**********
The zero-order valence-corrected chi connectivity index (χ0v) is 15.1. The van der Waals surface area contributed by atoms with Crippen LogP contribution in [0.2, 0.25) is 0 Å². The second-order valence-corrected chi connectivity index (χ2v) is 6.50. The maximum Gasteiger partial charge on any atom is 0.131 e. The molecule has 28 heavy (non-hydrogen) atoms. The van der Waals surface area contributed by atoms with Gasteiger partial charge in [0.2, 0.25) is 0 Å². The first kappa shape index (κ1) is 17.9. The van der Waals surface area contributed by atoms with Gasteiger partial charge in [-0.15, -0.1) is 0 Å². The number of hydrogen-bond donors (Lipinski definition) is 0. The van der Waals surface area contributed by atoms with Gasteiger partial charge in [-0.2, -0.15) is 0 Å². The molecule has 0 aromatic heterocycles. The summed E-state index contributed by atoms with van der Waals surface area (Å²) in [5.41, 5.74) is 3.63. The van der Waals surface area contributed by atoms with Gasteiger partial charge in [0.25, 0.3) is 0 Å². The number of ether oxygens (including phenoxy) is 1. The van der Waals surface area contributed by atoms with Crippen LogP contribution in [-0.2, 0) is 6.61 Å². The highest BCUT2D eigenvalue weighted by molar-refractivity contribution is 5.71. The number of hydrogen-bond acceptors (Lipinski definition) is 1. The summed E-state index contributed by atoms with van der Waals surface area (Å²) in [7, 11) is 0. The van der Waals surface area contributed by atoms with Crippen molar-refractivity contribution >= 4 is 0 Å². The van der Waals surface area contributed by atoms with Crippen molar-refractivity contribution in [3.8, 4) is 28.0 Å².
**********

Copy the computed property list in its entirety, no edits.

The zero-order valence-corrected chi connectivity index (χ0v) is 15.1. The van der Waals surface area contributed by atoms with Crippen LogP contribution in [0.2, 0.25) is 0 Å². The second-order valence-corrected chi connectivity index (χ2v) is 6.50. The maximum Gasteiger partial charge on any atom is 0.131 e. The molecule has 28 heavy (non-hydrogen) atoms. The van der Waals surface area contributed by atoms with Gasteiger partial charge in [0.2, 0.25) is 0 Å². The first kappa shape index (κ1) is 17.9. The van der Waals surface area contributed by atoms with Gasteiger partial charge in [-0.15, -0.1) is 0 Å². The number of hydrogen-bond donors (Lipinski definition) is 0. The van der Waals surface area contributed by atoms with Gasteiger partial charge in [-0.2, -0.15) is 0 Å². The molecule has 0 aromatic heterocycles. The summed E-state index contributed by atoms with van der Waals surface area (Å²) in [5.41, 5.74) is 3.63. The van der Waals surface area contributed by atoms with Gasteiger partial charge in [0.25, 0.3) is 0 Å². The number of ether oxygens (including phenoxy) is 1. The van der Waals surface area contributed by atoms with Crippen LogP contribution in [-0.2, 0) is 6.61 Å². The highest BCUT2D eigenvalue weighted by molar-refractivity contribution is 5.71. The number of hydrogen-bond acceptors (Lipinski definition) is 1. The summed E-state index contributed by atoms with van der Waals surface area (Å²) in [7, 11) is 0. The van der Waals surface area contributed by atoms with Crippen molar-refractivity contribution >= 4 is 0 Å². The van der Waals surface area contributed by atoms with Crippen molar-refractivity contribution in [3.8, 4) is 28.0 Å².